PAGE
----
How many engineers has TCS destroyed

Death of an Indian IT pioneer

At the end of November, F. C. Kohli, the father of the Indian software industry, died at the age of 96. He founded Tata Consultancy Services (TCS) in 1969. In contrast to other group companies of the huge Tata group, TCS was not an independent subsidiary. As the staff organization of the Tata Sons Ltd. it should rather support these name daughters in the technical processing of their data.

It was a godsend for Tata Sons. Thirty years later, TCS was a billion-dollar company - and was still one hundred percent owned by the parent company. When the holding company urgently needed capital in 2004 to repay its legacy industrial subsidiaries - automobiles, steel, chemicals, hotels - it floated TCS on the stock exchange. For a block of shares of 25 percent, she was able to pocket two billion dollars.

But it was also a stroke of luck for F. C. Kohli. The private control of TCS - and the foresight of the company patriarch J. R. D. Tata gave him the operational freedom to develop and offer his own services for customers outside the Tata family in addition to in-house technical services.

Deficiency as an incentive

The almost insurmountable tariff walls that socialist India had built around itself at the time also came to his aid. TCS had a service contract with Burroughs Computers. The main task was to develop programs that made it possible to switch older computer models to newer ones, and to produce the so-called migration software.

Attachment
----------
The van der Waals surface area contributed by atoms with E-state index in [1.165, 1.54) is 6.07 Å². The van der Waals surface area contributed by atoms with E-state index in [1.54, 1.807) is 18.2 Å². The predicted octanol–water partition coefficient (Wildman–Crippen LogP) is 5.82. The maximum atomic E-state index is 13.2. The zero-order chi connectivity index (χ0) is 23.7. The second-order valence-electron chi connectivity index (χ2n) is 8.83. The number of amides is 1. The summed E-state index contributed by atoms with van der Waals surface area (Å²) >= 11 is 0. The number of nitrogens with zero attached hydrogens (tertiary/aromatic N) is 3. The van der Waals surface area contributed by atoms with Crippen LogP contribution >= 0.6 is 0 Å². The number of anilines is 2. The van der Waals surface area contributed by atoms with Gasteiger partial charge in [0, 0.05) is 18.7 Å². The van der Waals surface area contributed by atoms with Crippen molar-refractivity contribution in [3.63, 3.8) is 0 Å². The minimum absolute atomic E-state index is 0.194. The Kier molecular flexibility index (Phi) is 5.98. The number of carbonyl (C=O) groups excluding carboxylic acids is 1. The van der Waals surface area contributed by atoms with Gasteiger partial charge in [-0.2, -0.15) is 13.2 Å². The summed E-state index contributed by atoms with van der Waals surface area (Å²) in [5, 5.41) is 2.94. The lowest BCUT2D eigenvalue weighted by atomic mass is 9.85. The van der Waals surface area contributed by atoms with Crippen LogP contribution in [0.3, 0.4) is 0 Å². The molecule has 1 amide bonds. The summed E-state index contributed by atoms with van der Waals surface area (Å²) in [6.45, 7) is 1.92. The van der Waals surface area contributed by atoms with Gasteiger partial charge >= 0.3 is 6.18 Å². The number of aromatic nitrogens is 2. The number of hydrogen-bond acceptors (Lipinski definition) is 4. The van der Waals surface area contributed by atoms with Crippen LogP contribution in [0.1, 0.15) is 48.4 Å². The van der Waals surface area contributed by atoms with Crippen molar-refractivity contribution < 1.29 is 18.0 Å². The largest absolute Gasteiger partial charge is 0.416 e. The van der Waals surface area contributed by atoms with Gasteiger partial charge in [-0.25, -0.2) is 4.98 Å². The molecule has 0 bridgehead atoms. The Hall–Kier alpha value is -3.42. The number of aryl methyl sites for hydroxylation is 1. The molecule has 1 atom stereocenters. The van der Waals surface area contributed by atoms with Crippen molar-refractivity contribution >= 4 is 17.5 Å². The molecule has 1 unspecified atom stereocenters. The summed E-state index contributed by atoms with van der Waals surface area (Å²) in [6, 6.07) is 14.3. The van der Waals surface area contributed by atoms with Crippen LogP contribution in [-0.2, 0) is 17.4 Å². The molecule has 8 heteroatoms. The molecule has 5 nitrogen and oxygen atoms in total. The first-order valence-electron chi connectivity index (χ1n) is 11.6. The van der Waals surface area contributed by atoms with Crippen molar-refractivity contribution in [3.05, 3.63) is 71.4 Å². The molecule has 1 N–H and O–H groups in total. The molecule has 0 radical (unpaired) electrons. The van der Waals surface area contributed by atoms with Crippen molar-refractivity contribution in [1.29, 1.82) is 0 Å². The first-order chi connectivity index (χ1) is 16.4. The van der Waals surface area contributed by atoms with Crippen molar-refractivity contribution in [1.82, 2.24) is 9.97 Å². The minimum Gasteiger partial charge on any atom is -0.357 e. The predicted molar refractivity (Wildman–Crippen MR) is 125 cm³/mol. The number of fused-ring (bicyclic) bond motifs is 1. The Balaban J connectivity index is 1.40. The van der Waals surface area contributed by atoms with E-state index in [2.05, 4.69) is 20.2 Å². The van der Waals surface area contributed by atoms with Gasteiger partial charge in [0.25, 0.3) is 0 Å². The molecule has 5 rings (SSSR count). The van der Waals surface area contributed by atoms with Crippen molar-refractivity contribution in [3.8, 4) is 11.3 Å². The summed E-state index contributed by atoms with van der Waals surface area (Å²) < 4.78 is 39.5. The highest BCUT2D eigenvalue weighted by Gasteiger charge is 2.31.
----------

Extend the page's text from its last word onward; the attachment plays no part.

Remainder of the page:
However, you needed your own computer for this. But not only was the tariff for its importation 101.25 percent, which increased the final price for TCS to an unbelievable $ 800,000 at the time. In addition, the Indian government growled TCS to earn the issued foreign currency itself. Within five years it had to bring back double the dollar cost through its own exports.

Another hurdle proved to be extremely fruitful for F. C. Kohli: Burroughs did not trust the Indians and out of concern for their intellectual property, he sold the machines without detailed production plans. In addition, the import of spare parts was simply forbidden. The TCS engineers had no choice but to understand and reconstruct the construction and functionality - the software - of the computer from the inside and to manufacture their own spare parts.

Burroughs was so impressed with the performance of her Indian partner that she used their services to migrate her old computers to the next generation in the United States. This helped TCS to collect the necessary foreign currency, with which it was soon able to heave more modern computers home over the high customs barriers.

Cheap Indian Software Developers

The experience with Burroughs in the USA made it clear to Kohli that there was a great shortage of software engineers abroad - especially cheap ones like the Indian Number Crunchers. With the emergence of more and more computer companies, it was no longer just a matter of migrating between company-owned devices, but rather those from competing companies, for example from a Burroughs computer to one from IBM or ICL.